A China Auto Car Door Trim mould maker
The machine for which the alternate design of stripper type auto car door mould is shown in Figs. 55,56,57 is equipped with two adjustable ejector rods (detail 1) and no register provisions are made on the stripper mold half.
In this case the complete auto car door mould is first clamped in place to the stationary mold mounting plate of the machine clamping provision being the slot or groove (detail 8). The extended sprue bushing provides a register. The machine is then closed after alignment is made between machine ejector rods and clearance holes provided for them in the stripper base or core mounting plate. Next, the stripper mold half is clamped to the movable mounting plate of the machine clamping provision in this case being the slot or groove. The set-up is now complete except for the adjustment of the mold space between the platens of the machine.
The injection or cover half of this mold consists of the following parts:
cover binder ( or cavity insert back-up plate) made of alloy steel (detail 19); cavity insert retainer plate, also made of alloy steel (detail 7); cavity inserts, utilizing a suitable hobbing material (detail 16); sprue bushing with ball seat for abutment with the machine nozzle (detail 9); and guide pin bushings (detail 14).
The cavity insert back-up plate and the cavity insert retainer plate (details 19 and 7) are fastened together in the same manner as the corresponding plates on the ejector type mold.
The back-up plate (detail 19) is lathe machined and ground on the cavity inserts side to insure parallelism. The cavity insert retainer plate is lathe machined also, and ground on both sides with holes bored for cavity inserts. The gating is machined in this plate because the shot will be removed with the stripper mold half and there will be no problem of the gates sticking with the stripper plate shows part of a stripped shot or casting with the entire molded part flush with the surface of the stripper plate.
The stripper half of this mold consists of two alloy steel main plates and the following parts: stripper plate retainer bolts (detail 3); sprue sucker or stripper pin (detail 6); cavity cores (detail 13); stripper plate guide pin bushings (detail 12); and guide pins (detail 11).
The two main plates are the core or base plate and the stripper plate. The core plate is lathe machined and ground on the core fastening side. The stripper plate is also lathe machined, but ground on both sides.
The cavity insert retainer, stripper and core plates are now clamped together. Guide pin bushing and guide pin holes are bored first, cavity inserts and core holes next. The guide pins, which are in the stripper half of this auto car door mould, are to be press-fitted in the core plate (detail 10). Guide pin bushing (details 12 and 14) are press-fitted with stripper and cavity insert retainer plates (details 5 and 7) respectively. The cores are lathe machined，polished on plastics contacting surfaces, and ground to insure close tolerance with the bored holes in the stripper plate. A tapped hole provides the fastening between the base plate and cores by socket head screws (detail 2).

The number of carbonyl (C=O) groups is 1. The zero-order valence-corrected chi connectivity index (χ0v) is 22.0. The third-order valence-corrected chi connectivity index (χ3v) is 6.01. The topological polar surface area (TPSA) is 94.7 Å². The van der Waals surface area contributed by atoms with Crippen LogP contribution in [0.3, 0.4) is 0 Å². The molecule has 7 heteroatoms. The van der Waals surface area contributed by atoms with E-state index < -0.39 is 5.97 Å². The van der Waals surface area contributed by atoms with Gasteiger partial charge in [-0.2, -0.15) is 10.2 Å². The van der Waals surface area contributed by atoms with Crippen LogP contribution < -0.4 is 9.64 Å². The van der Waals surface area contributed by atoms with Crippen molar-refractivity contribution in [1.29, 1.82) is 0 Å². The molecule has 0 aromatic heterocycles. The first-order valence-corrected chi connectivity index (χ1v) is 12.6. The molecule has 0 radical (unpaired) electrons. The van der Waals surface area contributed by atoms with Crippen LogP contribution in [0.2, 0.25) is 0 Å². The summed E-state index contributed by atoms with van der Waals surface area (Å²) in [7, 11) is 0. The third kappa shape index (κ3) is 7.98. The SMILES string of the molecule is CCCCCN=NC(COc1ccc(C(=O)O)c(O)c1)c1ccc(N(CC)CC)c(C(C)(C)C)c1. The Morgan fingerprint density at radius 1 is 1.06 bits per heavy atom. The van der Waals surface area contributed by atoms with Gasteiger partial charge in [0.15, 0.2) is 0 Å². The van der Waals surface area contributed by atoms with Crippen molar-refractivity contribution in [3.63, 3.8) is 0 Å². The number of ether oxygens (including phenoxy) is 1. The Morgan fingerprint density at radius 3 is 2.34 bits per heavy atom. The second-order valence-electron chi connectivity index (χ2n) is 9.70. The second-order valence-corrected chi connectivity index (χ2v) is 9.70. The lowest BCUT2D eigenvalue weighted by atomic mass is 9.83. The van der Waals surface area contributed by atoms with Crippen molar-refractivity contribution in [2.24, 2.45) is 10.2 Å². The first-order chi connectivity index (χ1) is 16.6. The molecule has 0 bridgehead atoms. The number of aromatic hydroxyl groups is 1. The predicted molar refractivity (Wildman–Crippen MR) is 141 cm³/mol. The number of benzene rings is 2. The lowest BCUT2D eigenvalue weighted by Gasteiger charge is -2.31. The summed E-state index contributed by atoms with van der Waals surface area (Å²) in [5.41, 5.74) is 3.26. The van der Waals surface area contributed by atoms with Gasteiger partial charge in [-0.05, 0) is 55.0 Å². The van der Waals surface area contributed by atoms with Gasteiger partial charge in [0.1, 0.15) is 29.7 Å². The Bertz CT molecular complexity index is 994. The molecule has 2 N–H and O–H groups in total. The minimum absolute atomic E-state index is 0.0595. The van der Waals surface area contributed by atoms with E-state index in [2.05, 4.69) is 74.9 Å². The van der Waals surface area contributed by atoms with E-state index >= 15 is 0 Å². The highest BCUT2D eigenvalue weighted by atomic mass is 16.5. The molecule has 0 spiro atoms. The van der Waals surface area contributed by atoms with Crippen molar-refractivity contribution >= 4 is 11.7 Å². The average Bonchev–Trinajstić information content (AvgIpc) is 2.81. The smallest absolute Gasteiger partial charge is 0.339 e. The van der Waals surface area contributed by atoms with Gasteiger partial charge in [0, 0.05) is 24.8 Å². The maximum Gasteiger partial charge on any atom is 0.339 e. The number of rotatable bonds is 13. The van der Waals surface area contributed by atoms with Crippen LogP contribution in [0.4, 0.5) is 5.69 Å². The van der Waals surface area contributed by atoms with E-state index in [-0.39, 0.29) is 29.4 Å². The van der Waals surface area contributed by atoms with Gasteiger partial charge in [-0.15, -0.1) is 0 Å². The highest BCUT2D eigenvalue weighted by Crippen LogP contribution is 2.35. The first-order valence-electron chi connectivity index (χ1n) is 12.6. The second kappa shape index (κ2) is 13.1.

Stripper plate retainer bolts (detail 3) are incorporated because the stripper plate is not fastened to the core plate. It is evident that without these pins there would be a possibility of the plate coming off the guide pins and falling from the machine. The stripper plate is permitted to travel the distance space C
in Fig. 56 This distance should be slightly more than space E in Fig. 57 because if distance E were greater than distance C the machine ejector rods would either strip the threads or break the stripper bolts. Space D, Fig. 57, is the amount of distance the machine opens. Space D minus space E is the amount the machine opens before the ejector rods stop the stripper plate.
The sprue sucker or stripper pin (detail 6) is fastened to the stripper core plate as shown and is made in such a way that when the plastics material is injected into the auto car door mould it flows around the diamond shape designed to provide an undercut which will withdraw the plastics sprue from the sprue bushing as the mold opens. When the stripper plate is stopped by the machine ejector rods the sprue stripper pin will strip from the plastics material (detail 21) leaving it free to fall or be removed from the car door mould. Similar pins may be used to remove gating on car door mould where long or heavy gates are used.
It is evident that no ejector pin marks will appear on the parting line surface of the molded car door if it is molded in a stripper type mold. In many cases this is a definite requirement and in such cases the type of mold illustrated in Figs. 55, 56 and 57 should be used.
Another advantageous feature apparent in this type of mold is that no open space is required behind the cores for an ejector mechanism. This means the cores and retaining plates are backed up solidly by the movable press platen. With no ejector box opening, bending of the mold faces at the parting line is eliminated. In this way flashing due to auto car door mould making will be held to a minimum.